The Dead Robots' Society

Writers on Writing

Book ReviewsTerry

Terry’s Review of “I Am Not A Serial Killer”, by Dan Wells

I Am Not A Serial Killer

From Publishers Weekly

The teenage (and innocent) John Wayne Cleaver swears he is not the serial killer that has emerged in his small town–despite his grisly name and a series of unpleasant and eerie similarities. His fascination with the killer leads him to launch his own investigation of sorts–one that leads him to the identity of the murderer.

I Am Not A Serial Killer is the first of three novels revolving around John Wayne Cleaver.

** SPOILER ALERT** Be advised I have some minor spoilers below.

John Wayne Cleaver has known something is different about him his entire life. The interactions of others rarely make sense and he doesn’t connect emotionally with anyone, not even his own family. He had many things in common with serial killers. They shared the same behaviors, urges, and hungers. Not good in a fifteen year old boy in high school.

The only difference between them and him was that he refused to let the monster out to play.

Most wouldn’t call his life normal. By trial and error, he formed a set of rules to lock the monster behind a wall. Working in his family’s mortuary provided him with a safe way to channel his fascination with the dead. Another outcast boy at school became his shield there. He wasn’t the eccentric loner, rather just one of the odd kids. One that kept writing homework assignments about serial killers, sure, but not dangerous.

Then a local man was disemboweled. The monster inside John stirred at the news and he had to go see the place where it had happened, even if it wasn’t safe for him or those around him. He told his therapist, who promptly told his mother. She didn’t know what a sociopath was, but she was pretty sure working with dead bodies wasn’t healthy for John, so she banished him from the mortuary.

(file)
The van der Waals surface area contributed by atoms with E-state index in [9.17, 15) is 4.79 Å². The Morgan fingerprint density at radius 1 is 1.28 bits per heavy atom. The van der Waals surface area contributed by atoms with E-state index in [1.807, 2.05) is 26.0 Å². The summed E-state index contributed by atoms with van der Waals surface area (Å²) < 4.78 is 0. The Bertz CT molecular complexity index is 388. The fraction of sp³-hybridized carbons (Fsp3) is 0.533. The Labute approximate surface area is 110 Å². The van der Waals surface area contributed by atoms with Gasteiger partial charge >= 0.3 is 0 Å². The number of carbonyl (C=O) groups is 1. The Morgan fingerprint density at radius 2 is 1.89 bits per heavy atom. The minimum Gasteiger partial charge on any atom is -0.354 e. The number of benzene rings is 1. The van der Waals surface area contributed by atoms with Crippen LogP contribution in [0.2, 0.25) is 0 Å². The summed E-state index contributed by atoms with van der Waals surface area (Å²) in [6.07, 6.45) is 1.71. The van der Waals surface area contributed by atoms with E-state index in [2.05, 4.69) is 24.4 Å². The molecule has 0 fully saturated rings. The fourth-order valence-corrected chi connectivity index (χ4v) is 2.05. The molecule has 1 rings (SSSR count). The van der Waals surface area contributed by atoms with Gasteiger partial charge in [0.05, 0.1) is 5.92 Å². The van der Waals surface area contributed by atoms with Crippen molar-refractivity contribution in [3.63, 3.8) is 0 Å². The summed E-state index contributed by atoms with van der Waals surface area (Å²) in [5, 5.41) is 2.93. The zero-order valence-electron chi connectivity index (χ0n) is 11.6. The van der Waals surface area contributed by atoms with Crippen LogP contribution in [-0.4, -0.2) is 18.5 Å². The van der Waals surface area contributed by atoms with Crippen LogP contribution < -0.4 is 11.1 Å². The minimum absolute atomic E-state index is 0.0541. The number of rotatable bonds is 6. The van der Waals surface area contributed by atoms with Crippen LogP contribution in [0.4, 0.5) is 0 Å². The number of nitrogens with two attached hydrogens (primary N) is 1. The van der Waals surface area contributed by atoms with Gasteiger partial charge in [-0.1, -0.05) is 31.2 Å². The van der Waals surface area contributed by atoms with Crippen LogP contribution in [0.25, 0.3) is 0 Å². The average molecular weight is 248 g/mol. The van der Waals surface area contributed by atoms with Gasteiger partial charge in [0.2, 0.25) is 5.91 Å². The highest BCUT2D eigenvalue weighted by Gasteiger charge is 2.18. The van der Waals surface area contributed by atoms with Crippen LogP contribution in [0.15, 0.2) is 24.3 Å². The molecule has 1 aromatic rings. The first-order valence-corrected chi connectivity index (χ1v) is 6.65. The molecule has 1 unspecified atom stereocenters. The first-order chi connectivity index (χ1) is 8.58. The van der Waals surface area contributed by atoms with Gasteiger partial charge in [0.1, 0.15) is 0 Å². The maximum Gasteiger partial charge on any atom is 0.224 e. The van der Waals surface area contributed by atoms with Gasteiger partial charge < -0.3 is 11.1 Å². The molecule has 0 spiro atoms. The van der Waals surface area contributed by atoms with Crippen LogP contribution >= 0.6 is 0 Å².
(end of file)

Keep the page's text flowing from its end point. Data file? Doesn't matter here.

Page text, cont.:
That hurt, and made the monster harder to control, but he found a new hobby–tracking down and identifying the serial killer. As the death toll mounted, he pieced together a profile. When a chance encounter revealed everything, he called the police.

That didn’t turn out so well for the police, because the killer was literally a demon.

More determined than ever, John wasn’t going to let that minor detail stop him from bringing the killer down. He set his rules aside and started plotting to kill the otherworldly being. Unfortunately, that also freed the monster within him.

Could a fifteen year old boy fight a supernatural force and his own psyche? And would the people he should have cared about pay for his lapse, either at the claws of the demon or at his own hands?

This book wasn’t at all what I expected when I started reading it. I had heard it was horror, but I didn’t feel horrified. The sense of dread I expected of a horror novel never appeared. While it had serious similarities to watching an episode of Dexter, it is not a rip-off, just similar.

I’d almost call this an urban fantasy with an unusual protagonist. The ending satisfied me and I will read the other books in this series as time permits.

I’ll give it four out of five stars.



  1. Excellent read, I just passed this onto a colleague who was doing some research on that. And he just bought me lunch because I found it for him smile So let me rephrase that: Thanks for lunch!


Your email address will not be published. Required fields are marked *

This site uses Akismet to reduce spam. Learn how your comment data is processed.

Related Posts